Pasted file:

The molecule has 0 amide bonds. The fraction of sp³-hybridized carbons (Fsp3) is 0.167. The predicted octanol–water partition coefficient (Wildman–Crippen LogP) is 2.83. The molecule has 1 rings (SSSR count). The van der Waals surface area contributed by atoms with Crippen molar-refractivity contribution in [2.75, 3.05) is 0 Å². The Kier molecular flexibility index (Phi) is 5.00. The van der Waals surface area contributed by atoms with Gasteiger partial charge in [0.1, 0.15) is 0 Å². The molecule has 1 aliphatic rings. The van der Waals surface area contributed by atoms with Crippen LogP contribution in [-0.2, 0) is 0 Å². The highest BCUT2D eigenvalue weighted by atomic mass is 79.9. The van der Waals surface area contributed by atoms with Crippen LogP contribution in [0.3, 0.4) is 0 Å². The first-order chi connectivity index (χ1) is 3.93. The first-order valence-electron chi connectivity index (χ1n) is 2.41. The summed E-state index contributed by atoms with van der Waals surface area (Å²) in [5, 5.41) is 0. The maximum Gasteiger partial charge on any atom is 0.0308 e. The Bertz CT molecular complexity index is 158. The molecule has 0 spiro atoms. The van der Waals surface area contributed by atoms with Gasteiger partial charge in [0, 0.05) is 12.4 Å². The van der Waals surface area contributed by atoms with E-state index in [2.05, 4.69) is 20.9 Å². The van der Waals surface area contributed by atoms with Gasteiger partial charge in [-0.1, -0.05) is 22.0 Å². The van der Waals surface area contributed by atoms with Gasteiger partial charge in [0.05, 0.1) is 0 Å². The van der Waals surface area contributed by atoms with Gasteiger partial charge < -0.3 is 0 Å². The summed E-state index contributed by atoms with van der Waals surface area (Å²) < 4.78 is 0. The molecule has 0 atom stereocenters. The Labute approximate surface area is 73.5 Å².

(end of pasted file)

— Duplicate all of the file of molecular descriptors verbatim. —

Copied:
The molecule has 0 amide bonds. The fraction of sp³-hybridized carbons (Fsp3) is 0.167. The predicted octanol–water partition coefficient (Wildman–Crippen LogP) is 2.83. The molecule has 1 rings (SSSR count). The van der Waals surface area contributed by atoms with Crippen molar-refractivity contribution in [2.75, 3.05) is 0 Å². The Kier molecular flexibility index (Phi) is 5.00. The van der Waals surface area contributed by atoms with Gasteiger partial charge in [0.1, 0.15) is 0 Å². The molecule has 1 aliphatic rings. The van der Waals surface area contributed by atoms with Crippen LogP contribution in [-0.2, 0) is 0 Å². The highest BCUT2D eigenvalue weighted by atomic mass is 79.9. The van der Waals surface area contributed by atoms with Crippen LogP contribution in [0.3, 0.4) is 0 Å². The first-order chi connectivity index (χ1) is 3.93. The first-order valence-electron chi connectivity index (χ1n) is 2.41. The summed E-state index contributed by atoms with van der Waals surface area (Å²) in [5, 5.41) is 0. The maximum Gasteiger partial charge on any atom is 0.0308 e. The Bertz CT molecular complexity index is 158. The molecule has 0 spiro atoms. The van der Waals surface area contributed by atoms with Gasteiger partial charge in [0, 0.05) is 12.4 Å². The van der Waals surface area contributed by atoms with E-state index in [2.05, 4.69) is 20.9 Å². The van der Waals surface area contributed by atoms with Gasteiger partial charge in [-0.1, -0.05) is 22.0 Å². The van der Waals surface area contributed by atoms with Gasteiger partial charge in [0.05, 0.1) is 0 Å². The van der Waals surface area contributed by atoms with Gasteiger partial charge < -0.3 is 0 Å². The summed E-state index contributed by atoms with van der Waals surface area (Å²) < 4.78 is 0. The molecule has 0 atom stereocenters. The Labute approximate surface area is 73.5 Å².